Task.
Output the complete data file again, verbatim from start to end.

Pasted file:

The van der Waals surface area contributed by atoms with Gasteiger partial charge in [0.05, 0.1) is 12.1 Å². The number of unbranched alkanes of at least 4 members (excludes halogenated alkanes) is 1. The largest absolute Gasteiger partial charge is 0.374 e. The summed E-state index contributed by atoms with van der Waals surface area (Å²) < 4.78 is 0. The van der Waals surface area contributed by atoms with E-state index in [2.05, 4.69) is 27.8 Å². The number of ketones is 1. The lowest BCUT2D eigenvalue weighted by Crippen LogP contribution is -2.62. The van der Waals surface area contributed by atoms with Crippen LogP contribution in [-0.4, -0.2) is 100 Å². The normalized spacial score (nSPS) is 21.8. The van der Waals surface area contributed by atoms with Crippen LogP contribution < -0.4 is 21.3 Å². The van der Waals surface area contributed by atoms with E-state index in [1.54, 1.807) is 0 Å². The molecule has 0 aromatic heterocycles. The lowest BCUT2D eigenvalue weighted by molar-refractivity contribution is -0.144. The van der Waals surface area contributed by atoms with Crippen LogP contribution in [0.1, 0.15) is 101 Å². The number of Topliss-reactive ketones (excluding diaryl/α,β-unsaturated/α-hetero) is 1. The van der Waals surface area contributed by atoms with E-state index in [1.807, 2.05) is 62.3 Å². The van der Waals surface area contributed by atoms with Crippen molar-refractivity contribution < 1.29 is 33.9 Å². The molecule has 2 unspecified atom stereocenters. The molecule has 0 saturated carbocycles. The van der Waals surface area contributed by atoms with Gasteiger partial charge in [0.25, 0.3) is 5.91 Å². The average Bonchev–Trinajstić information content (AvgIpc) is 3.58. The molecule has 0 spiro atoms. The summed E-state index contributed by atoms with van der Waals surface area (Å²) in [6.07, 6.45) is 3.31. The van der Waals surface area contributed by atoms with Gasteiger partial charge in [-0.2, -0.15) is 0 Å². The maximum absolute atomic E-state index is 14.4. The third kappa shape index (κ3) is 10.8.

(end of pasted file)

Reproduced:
The van der Waals surface area contributed by atoms with Gasteiger partial charge in [0.05, 0.1) is 12.1 Å². The number of unbranched alkanes of at least 4 members (excludes halogenated alkanes) is 1. The largest absolute Gasteiger partial charge is 0.374 e. The summed E-state index contributed by atoms with van der Waals surface area (Å²) < 4.78 is 0. The van der Waals surface area contributed by atoms with E-state index in [2.05, 4.69) is 27.8 Å². The number of ketones is 1. The lowest BCUT2D eigenvalue weighted by Crippen LogP contribution is -2.62. The van der Waals surface area contributed by atoms with Crippen LogP contribution in [-0.4, -0.2) is 100 Å². The normalized spacial score (nSPS) is 21.8. The van der Waals surface area contributed by atoms with Crippen LogP contribution < -0.4 is 21.3 Å². The van der Waals surface area contributed by atoms with E-state index in [1.54, 1.807) is 0 Å². The molecule has 0 aromatic heterocycles. The lowest BCUT2D eigenvalue weighted by molar-refractivity contribution is -0.144. The van der Waals surface area contributed by atoms with Crippen LogP contribution in [0.1, 0.15) is 101 Å². The number of Topliss-reactive ketones (excluding diaryl/α,β-unsaturated/α-hetero) is 1. The van der Waals surface area contributed by atoms with E-state index in [1.807, 2.05) is 62.3 Å². The van der Waals surface area contributed by atoms with Crippen molar-refractivity contribution < 1.29 is 33.9 Å². The molecule has 2 unspecified atom stereocenters. The molecule has 0 saturated carbocycles. The van der Waals surface area contributed by atoms with Gasteiger partial charge in [0.25, 0.3) is 5.91 Å². The average Bonchev–Trinajstić information content (AvgIpc) is 3.58. The molecule has 0 spiro atoms. The summed E-state index contributed by atoms with van der Waals surface area (Å²) in [6.07, 6.45) is 3.31. The van der Waals surface area contributed by atoms with Gasteiger partial charge in [-0.2, -0.15) is 0 Å². The maximum absolute atomic E-state index is 14.4. The third kappa shape index (κ3) is 10.8.